If William Harnisch sees a dive in a stock he believes in, he buys more. He did that with TIBCO Software (TIBX), whose shares tumbled from 12 in mid-February to 7 on Mar. 2 -- after the company disappointed the Street with dismal quarterly profits. On Apr. 20 the stock was at 6.83. But Harnisch is betting on a comeback -- and maybe a buyout. TIBCO's software lets companies integrate their systems and Web applications with those of customers. Its main rival is IBM (IBM). "If TIBCO continues to disappoint, bigger players will make a move on it," says Harnisch, whose hedge fund, Peconic Partners, owns 4.5 million shares. Harnisch resigned as chairman of investment firm Forstmann-Leff in January to work full-time at Peconic, which he founded in 1990. John DiFucci of Bear Stearns (BSC), which has done banking for TIBCO, says that despite low quarterly earnings of 5 cents a share, vs. an expected 7 cents -- caused by poor results in Europe -- operating cash flow jumped 24%, and licensing revenues leaped 63%. Total sales rose 47%. And he sees growth ahead. DiFucci rates the stock "outperform" with a 12-month target of 11. He sees it earning 30 cents a share in 2005 and 41 cents in 2006, vs. 2004's 25 cents. Some pros believe TIBCO might attract the likes of Oracle (ORCL) or SAP (SAP), which compete with IBM. In a buyout, Harnisch figures the stock is worth 13 to 15. TIBCO, Oracle, and SAP did not return calls.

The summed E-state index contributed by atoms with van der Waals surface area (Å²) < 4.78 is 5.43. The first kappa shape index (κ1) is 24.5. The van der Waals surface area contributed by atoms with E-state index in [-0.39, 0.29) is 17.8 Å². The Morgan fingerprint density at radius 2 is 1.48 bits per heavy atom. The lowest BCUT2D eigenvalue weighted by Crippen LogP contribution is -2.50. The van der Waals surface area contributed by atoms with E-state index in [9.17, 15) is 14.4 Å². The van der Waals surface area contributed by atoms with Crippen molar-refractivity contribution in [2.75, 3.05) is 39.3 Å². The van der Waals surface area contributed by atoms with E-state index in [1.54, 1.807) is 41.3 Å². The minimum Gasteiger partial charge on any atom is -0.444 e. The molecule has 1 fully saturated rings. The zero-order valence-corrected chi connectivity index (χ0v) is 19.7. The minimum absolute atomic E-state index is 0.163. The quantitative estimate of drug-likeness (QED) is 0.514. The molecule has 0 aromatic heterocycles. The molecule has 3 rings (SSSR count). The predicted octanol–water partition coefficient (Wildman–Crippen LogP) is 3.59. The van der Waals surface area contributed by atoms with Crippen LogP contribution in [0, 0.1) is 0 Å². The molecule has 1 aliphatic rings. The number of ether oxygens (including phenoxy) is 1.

Note: Unless otherwise noted, neither the sources cited in Inside Wall Street nor their firms hold positions in the stocks under discussion. Similarly, they have no investment banking or other financial relationships with them.
By Gene G. Marcial